Automatically downloads new podcasts in the background
Syncs between different iOS devices and Android devices
Backs everything up to the cloud
Supports Airplay and Chromecast
Storage management features allow you to set how much space the app can use up for downloads
Variable playback speeds
Supports video and audio podcasts
Customize skip and rewind intervals
Easily import and export feeds to and from the app
Discovery mode helps you find new podcasts
Manual and automatic playlist creation
Creates an easily shareable URL that can be opened in any browser
Where It Excels
With so many excellent podcast managers in the App Store, it's hard to set yourself apart. That said, Pocket Casts manages a ton of features with great usability. From the second you first open the app, it's very easy to download new podcasts, start syncing, and start making playlists. The push feature also means you'll always have podcasts ready to go on your device when you open the app with no need to manually refresh.
Even with the push features, Pocket Casts still gives you a lot of control over what episodes are kept. It can automatically delete podcasts after they play, only keep a set number, and only download when you're on Wi-Fi.
The playlist feature in Pocket Casts is also easy to use. You can create custom playlists if you want, but Pocket Casts also generates automatic playlists based on filters you choose. This means you can instantly create playlists of starred podcasts, episode types, partially played podcasts, unplayed podcasts, and more. If you have a ton of podcasts subscriptions, this makes keeping up to date on all of them simple.
Where It Falls Short
Pocket Casts does everything a podcast manager should do and it looks great doing it. The only downfall is the fact it doesn't sync with iTunes or any other desktop manager, which means if you like to also listen to podcasts on your computer, you'll have to manually manage them. It's also missing a continuous play mode that comes in handy on longer drives, but the automatic playlists makes up for that in most cases.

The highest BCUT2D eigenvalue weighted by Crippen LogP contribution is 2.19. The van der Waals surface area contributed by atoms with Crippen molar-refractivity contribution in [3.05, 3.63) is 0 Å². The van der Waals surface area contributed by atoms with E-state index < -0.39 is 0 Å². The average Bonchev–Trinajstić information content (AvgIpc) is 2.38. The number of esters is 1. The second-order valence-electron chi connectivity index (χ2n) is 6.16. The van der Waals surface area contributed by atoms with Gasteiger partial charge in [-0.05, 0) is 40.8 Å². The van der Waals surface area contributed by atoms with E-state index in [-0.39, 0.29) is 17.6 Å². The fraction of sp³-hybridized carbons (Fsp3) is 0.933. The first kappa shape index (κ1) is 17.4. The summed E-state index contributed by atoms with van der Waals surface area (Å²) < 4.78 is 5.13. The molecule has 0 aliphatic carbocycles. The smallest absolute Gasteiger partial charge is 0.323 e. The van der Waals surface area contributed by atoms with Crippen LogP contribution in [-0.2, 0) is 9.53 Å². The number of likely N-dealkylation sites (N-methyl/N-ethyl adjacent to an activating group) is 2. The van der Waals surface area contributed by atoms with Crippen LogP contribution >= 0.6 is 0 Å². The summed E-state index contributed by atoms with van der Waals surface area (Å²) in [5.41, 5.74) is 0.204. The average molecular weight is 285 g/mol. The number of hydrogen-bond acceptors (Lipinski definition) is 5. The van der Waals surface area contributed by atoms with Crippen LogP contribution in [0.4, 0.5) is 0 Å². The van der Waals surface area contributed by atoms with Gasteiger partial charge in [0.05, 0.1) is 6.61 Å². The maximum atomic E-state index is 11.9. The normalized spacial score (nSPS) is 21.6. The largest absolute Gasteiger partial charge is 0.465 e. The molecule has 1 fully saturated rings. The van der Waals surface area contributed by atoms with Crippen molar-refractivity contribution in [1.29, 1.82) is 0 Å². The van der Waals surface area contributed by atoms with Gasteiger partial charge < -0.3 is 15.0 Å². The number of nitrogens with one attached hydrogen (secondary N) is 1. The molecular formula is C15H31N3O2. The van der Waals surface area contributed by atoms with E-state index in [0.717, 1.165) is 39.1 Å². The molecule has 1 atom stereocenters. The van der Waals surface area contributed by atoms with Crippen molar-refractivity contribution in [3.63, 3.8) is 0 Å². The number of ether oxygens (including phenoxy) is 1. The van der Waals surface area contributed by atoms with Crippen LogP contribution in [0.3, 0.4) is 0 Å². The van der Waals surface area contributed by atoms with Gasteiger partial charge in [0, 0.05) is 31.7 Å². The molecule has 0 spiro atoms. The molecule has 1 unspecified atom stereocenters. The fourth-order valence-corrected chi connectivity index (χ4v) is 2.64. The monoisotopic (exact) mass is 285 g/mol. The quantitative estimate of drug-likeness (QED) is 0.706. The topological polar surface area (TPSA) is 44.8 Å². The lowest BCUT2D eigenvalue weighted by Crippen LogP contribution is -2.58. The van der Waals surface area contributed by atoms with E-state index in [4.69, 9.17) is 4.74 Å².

The podcast manager scene has heated up a lot over the years and because of that, you have a ton of excellent options. Our previous pick, Downcast($2.99)is still one of the best podcast managers on iOS. It does nearly everything Pocket Casts does, and only falls short in its design and usability. Downcast is a little clunkier, visually cluttered, and hard to get used to, but it does have a Mac app that it syncs with if you're a fan of listening on your computer. If you've found that Pocket Casts isn't for you, Downcast is an excellent alternative.
Likewise, Overcast (Free/$4.99) is another solid alternative. It does just about everything Downcast and Pocket Casts does, but also adds in a fantastic set of audio options to improve podcast sound. Its main downfall is the lack of a tablet version and streaming options if you don't want to download episodes. Likewise, Instacast ($1.99) is another excellent full-featured podcast manager worth a look if the rest aren't suiting your needs.
For people who don't have a ton of podcasts to manage, we like Castro ($4.99). Castro has a great continuous play option, a ton of settings for data management, a sleep timer, and gestures that make it easy to control while you're on the move. It doesn't do great with a ton of podcasts, but if you're only listening to five or six, or you just have a smaller capacity iOS device, Castro is an excellent pick.
It's also worth mentioning Apple's own Podcasts (Free). Podcasts syncs your subscriptions with iTunes, so if you use that or an Apple TV, it makes syncing pretty simple. Podcasts isn't nearly as fully-featured as anything up above, but it plays podcasts perfectly fine, and if you're deep into the Apple ecosystem is has benefits for using it on other devices.
Lifehacker's App Directory is a new and growing directory of recommendations for the best applications and tools in a number of given categories.